Tue 10 May 2016

Bringing Gigondas To The UK

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Around a year ago, a small party of lucky members, random winners of our Buyers’ Tour competition, met up one morning in Saint Pancras.

Six hours or so later, we were in the Rhône valley tasting our first wine. The highlight of the trip was a safari-style excursion in Gigondas, aboard two Land Rovers, one coming from Clos de Cazaux, the other generously on loan from the Beaumes de Venise co-op.

Jean-Michel Vache bought the Cazaux land rover ex-United Nations, where it had seen service in Bosnia and Kossovo. But that’s another story!

The trip had been hugely successful and it got me thinking:

Why not bring Gigondas to the UK?

Gigondas Masterclass - The Wines

The Land Rovers were left behind.

Instead five Gigondas producers came over, first to London and then the following day to Newcastle, and they gave an hour-long masterclass on Gigondas as part of our annual Rhône event.

There were eight vintages shown, from the youthful fruit of a 2014 to the majesty of 2007.

Me introducing the event

Me introducing the event

Gigondas itself was represented by the aforementioned Jean-Michel Vache, showing a mighty 2009, Thierry Faravel of Domaine la Bouïssière, Jean-Baptiste Meunier of Moulin de la Gardette, Louis Barruol of Chateau Saint-Cosme and Henri-Claude Amadieu of Domaine Amadieu.

A reason why it worked so well is that the growers are all mates, some very close, so there was no infighting and no jealousies.

The growers

The growers

Gigondas is a not an especially large appellation and all of it pulls well together. It is heartening to see members’ enthusiasm for the wines on the rise, and perhaps we’ll do it again sometime!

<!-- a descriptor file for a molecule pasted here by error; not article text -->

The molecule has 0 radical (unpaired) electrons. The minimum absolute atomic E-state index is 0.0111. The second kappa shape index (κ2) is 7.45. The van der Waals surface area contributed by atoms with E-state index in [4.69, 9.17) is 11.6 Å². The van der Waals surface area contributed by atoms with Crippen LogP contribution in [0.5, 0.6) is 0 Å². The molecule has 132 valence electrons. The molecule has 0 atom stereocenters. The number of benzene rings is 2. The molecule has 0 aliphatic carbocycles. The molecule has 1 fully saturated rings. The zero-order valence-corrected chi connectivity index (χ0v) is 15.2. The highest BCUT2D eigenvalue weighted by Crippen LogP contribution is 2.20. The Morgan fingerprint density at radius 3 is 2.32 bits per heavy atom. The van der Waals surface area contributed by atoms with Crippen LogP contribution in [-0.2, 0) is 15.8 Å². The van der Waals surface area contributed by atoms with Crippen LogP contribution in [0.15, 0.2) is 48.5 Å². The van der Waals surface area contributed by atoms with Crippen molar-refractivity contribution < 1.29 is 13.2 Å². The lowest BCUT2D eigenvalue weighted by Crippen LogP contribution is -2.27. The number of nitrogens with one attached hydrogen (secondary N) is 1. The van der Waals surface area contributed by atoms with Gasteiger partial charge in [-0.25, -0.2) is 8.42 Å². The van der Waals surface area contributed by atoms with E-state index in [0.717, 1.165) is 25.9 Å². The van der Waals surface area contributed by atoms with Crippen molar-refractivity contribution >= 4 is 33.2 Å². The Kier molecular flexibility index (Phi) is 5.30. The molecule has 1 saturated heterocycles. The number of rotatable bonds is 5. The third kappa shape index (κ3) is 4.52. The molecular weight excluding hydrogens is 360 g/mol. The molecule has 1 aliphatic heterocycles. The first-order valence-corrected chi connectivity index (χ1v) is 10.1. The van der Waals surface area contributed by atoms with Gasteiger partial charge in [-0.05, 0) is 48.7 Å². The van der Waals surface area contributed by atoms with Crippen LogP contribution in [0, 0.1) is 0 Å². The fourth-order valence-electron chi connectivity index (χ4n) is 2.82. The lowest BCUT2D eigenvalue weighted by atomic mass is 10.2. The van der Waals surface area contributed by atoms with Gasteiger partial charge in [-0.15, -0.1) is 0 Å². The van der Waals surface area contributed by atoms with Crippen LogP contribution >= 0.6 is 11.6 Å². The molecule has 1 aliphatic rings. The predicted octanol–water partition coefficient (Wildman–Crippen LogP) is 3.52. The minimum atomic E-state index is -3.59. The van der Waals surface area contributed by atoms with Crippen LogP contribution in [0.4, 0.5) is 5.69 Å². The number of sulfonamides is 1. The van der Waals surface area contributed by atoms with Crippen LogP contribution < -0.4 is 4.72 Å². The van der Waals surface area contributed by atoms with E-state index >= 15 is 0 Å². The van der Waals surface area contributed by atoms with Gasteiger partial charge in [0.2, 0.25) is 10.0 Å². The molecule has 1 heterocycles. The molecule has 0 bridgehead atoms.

In the meantime, our current offering of affordable pleasures from the excellent Rhône 2014 vintage features a delicious juicy red from Moulin de Gardette (£13.50), as well as what would be a blueprint for white Gigondas, if such a wine legally existed, from Amadieu (£9.95).

Marcel Orford-Williams
Society Buyer

Comments

  1. Ron Birch says:

    Between London and Newcastle is an area called “The Midlands” which, as its name suggests, is in the middle. Any chance of a future Rhone event being held in the region?
    If it helps you make a favourable decision, you only have to turn left off the M1 onto the M6, and you save on fuel as it’s closer to London than Newcastle. Please don’t go too far along the M6 – Manchester is too wet.

    • Jules Harrison says:

      ..but we’re often left out in Newcastle as seen as too far north, excellent decision to visit London and Newcastle.

    • Ewan Murray says:

      Hello Ron – Apologies for the late reply – only just picked up your comment.
      We come to Birmingham at least once a year, most recently with Spain, Bordeaux, Italy, South America. Checking our records it was 2003 when we last brought the Rhône to Birmingham, so I will nudge the tastings team accordingly.
      Best wishes, Ewan.

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